shock of battle: no confusion breaks their customary formation, no panic
paralyzes, no fatigue exhausts them. All their camp duties are performed
with the same discipline, the same regard for security: the procuring of
wood, food-supplies, and water, as required—each party has its allotted
task; nothing is done without a word of command. The same precision is
maintained on the battlefield; nothing is done unadvisedly or left to
chance. This perfect discipline makes the army an ornament of peace-time
and in war welds the whole into a single body; so compact are their
ranks, so alert their movements, so quick their ears for orders, their
eyes for signals, their hands to act upon them. None are slower than
they in succumbing to suffering. (Josephus:
Wars of the Jews: 3. 72-107 )
A good measure of all worldly
Does it (whatever "it" represents)
Have you become entangled in "Civilian" Affairs?
Matthew Henry writes
The soldiers of Jesus Christ must
approve themselves good soldiers, faithful to their captain, resolute in
his cause, and must not give over fighting till they are made more than
conquerors, through him that loved them,
Romans 8:37 (note).
Those who would approve themselves good soldiers of Jesus Christ must
endure hardness; that is, we must expect it and count upon it in this
world, must endure and accustom ourselves to it, and bear it patiently
when it comes, and not be moved by it from our integrity." (Matthew
Henry's Commentary on the Whole Bible)
Dwight L. Moody did not want his
song leader Ira Sankey to use “Onward Christian Soldiers” in
their evangelistic meetings. It was all right for Sankey to have the
crowd sing “Hold the Fort, for I Am Coming” but not “Onward Christian
Soldiers.” Why? Well, Mr. Moody thought that the church as he knew it
did not look or act like an army of Christian soldiers, and maybe he was
Guy King writes that the
must not allow himself to get
entangled with civilian interests, when all his energies are supposed to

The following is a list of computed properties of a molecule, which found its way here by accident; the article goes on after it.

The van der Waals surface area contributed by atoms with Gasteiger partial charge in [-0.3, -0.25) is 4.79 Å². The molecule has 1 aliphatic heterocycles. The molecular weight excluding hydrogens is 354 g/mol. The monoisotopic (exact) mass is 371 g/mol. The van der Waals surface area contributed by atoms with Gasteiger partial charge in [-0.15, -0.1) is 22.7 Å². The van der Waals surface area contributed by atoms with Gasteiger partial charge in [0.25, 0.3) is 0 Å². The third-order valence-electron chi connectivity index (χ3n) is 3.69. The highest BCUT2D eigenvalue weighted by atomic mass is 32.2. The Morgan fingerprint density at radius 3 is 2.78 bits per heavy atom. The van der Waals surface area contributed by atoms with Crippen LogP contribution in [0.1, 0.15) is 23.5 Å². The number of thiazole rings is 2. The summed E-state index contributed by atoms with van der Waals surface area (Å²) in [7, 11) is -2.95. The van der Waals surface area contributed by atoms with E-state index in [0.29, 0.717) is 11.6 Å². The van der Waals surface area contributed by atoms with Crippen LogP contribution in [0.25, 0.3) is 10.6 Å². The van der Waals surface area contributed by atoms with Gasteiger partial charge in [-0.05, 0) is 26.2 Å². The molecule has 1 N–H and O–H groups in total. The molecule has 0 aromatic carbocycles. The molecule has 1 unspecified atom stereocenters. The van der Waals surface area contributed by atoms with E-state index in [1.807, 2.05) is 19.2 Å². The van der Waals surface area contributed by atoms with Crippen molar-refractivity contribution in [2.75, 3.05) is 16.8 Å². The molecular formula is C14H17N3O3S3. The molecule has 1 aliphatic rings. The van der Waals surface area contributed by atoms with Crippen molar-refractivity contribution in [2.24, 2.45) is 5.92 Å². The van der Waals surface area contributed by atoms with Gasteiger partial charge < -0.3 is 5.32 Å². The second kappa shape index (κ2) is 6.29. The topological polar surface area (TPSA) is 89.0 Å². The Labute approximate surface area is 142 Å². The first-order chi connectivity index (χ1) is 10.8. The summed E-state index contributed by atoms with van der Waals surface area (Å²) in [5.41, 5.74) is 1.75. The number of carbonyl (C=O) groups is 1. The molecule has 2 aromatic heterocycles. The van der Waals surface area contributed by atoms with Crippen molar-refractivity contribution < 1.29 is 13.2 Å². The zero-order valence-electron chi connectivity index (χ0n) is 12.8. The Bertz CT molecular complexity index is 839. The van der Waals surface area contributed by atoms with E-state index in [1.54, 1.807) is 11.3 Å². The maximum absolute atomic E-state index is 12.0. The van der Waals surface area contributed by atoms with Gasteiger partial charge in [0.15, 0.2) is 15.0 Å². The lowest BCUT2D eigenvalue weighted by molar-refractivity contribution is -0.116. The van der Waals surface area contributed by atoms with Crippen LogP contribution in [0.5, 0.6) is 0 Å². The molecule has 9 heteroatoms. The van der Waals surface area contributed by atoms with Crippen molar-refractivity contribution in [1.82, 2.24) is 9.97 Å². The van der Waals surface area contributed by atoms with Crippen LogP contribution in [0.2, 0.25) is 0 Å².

be devoted to the war. He must, for the time, forswear anything, and
everything, that would prejudice his soldiering.
A like sacrifice must be seen in the
soldier of the Cross. He may find that he will have to give up certain
things, certain interests, certain habits, certain amusements, even
certain friends - not because any of these are wrong in themselves, but
because they are a snare, an entanglement, to him; they get in the way
of his success as a soldier.
He will not criticise his fellow
Christians if they find no harm in such matters - it is not his business
to criticize; though, when asked, he is free to give his opinion, and to
explain the reason for his own avoidance.
Anything that interferes with our
being the best that we can be for Him is to be sacrificed - however
harmless it may be to others, and however attractive it may be to
ourselves; even though it be so darling a possession as a hand, or a
foot, or an eye, Matthew 18:8-9. Let it be made clear that there are
many things in "this life" that, for the Christian soldier, are plain
duty, family things, social affairs, business matters, that must be
attended to - and done all the better for the very reason that he is a
Christian - but the point lies in that word "entangleth": that is where
the emphasis rests. When anything, however otherwise legitimate, becomes
an entanglement, it must be severely, and sacrificially, dealt with. (2 Timothy 2:1-7 Some
Things Every Christian)
A. A. Harmer tells the
During the Crimean War a young chaplain, newly arrived in camp,
inquired of a Christian sergeant the best method for carrying on his
work, among the men. The sergeant led him to the top of a hill and
pointed out the field of action. "Now, sir," said he, "look around you.
See those batteries on the right, and the men at their guns. Hear the